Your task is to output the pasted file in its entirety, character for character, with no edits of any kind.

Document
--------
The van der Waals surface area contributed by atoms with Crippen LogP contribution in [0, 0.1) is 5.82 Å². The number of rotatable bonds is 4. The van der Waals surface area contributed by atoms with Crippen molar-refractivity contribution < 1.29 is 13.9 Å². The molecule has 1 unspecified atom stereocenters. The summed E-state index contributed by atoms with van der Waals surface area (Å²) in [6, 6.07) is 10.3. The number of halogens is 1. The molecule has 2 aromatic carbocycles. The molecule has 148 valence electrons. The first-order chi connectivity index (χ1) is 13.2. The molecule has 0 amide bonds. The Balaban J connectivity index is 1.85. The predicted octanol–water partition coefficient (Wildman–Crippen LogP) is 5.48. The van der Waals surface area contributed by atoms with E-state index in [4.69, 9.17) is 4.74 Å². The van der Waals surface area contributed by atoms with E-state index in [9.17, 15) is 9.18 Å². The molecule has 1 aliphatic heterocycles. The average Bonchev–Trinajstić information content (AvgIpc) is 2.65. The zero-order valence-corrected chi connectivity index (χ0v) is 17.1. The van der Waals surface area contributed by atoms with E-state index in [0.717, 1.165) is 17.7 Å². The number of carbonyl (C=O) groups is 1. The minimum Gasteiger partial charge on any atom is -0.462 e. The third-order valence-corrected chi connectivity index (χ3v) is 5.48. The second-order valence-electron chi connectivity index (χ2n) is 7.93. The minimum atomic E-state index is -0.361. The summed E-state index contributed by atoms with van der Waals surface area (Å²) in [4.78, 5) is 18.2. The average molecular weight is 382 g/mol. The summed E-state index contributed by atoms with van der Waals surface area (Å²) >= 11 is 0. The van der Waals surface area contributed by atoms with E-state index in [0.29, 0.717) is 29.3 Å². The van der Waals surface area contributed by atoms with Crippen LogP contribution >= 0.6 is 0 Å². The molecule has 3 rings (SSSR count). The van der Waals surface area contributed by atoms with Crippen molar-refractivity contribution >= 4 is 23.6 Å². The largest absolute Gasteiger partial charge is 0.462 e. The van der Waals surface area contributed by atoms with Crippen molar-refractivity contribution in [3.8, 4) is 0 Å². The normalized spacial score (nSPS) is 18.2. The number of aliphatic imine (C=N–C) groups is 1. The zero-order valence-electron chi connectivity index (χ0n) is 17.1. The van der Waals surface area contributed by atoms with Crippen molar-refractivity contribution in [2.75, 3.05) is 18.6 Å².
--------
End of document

The van der Waals surface area contributed by atoms with Crippen LogP contribution in [0, 0.1) is 5.82 Å². The number of rotatable bonds is 4. The van der Waals surface area contributed by atoms with Crippen molar-refractivity contribution < 1.29 is 13.9 Å². The molecule has 1 unspecified atom stereocenters. The summed E-state index contributed by atoms with van der Waals surface area (Å²) in [6, 6.07) is 10.3. The number of halogens is 1. The molecule has 2 aromatic carbocycles. The molecule has 148 valence electrons. The first-order chi connectivity index (χ1) is 13.2. The molecule has 0 amide bonds. The Balaban J connectivity index is 1.85. The predicted octanol–water partition coefficient (Wildman–Crippen LogP) is 5.48. The van der Waals surface area contributed by atoms with E-state index in [4.69, 9.17) is 4.74 Å². The van der Waals surface area contributed by atoms with E-state index in [9.17, 15) is 9.18 Å². The molecule has 1 aliphatic heterocycles. The average Bonchev–Trinajstić information content (AvgIpc) is 2.65. The zero-order valence-corrected chi connectivity index (χ0v) is 17.1. The van der Waals surface area contributed by atoms with E-state index in [0.717, 1.165) is 17.7 Å². The number of carbonyl (C=O) groups is 1. The minimum Gasteiger partial charge on any atom is -0.462 e. The third-order valence-corrected chi connectivity index (χ3v) is 5.48. The second-order valence-electron chi connectivity index (χ2n) is 7.93. The minimum atomic E-state index is -0.361. The summed E-state index contributed by atoms with van der Waals surface area (Å²) in [4.78, 5) is 18.2. The average molecular weight is 382 g/mol. The summed E-state index contributed by atoms with van der Waals surface area (Å²) >= 11 is 0. The van der Waals surface area contributed by atoms with E-state index in [0.29, 0.717) is 29.3 Å². The van der Waals surface area contributed by atoms with Crippen LogP contribution >= 0.6 is 0 Å². The molecule has 3 rings (SSSR count). The van der Waals surface area contributed by atoms with Crippen molar-refractivity contribution >= 4 is 23.6 Å². The largest absolute Gasteiger partial charge is 0.462 e. The van der Waals surface area contributed by atoms with Crippen molar-refractivity contribution in [3.8, 4) is 0 Å². The normalized spacial score (nSPS) is 18.2. The number of aliphatic imine (C=N–C) groups is 1. The zero-order valence-electron chi connectivity index (χ0n) is 17.1. The van der Waals surface area contributed by atoms with Crippen molar-refractivity contribution in [2.75, 3.05) is 18.6 Å².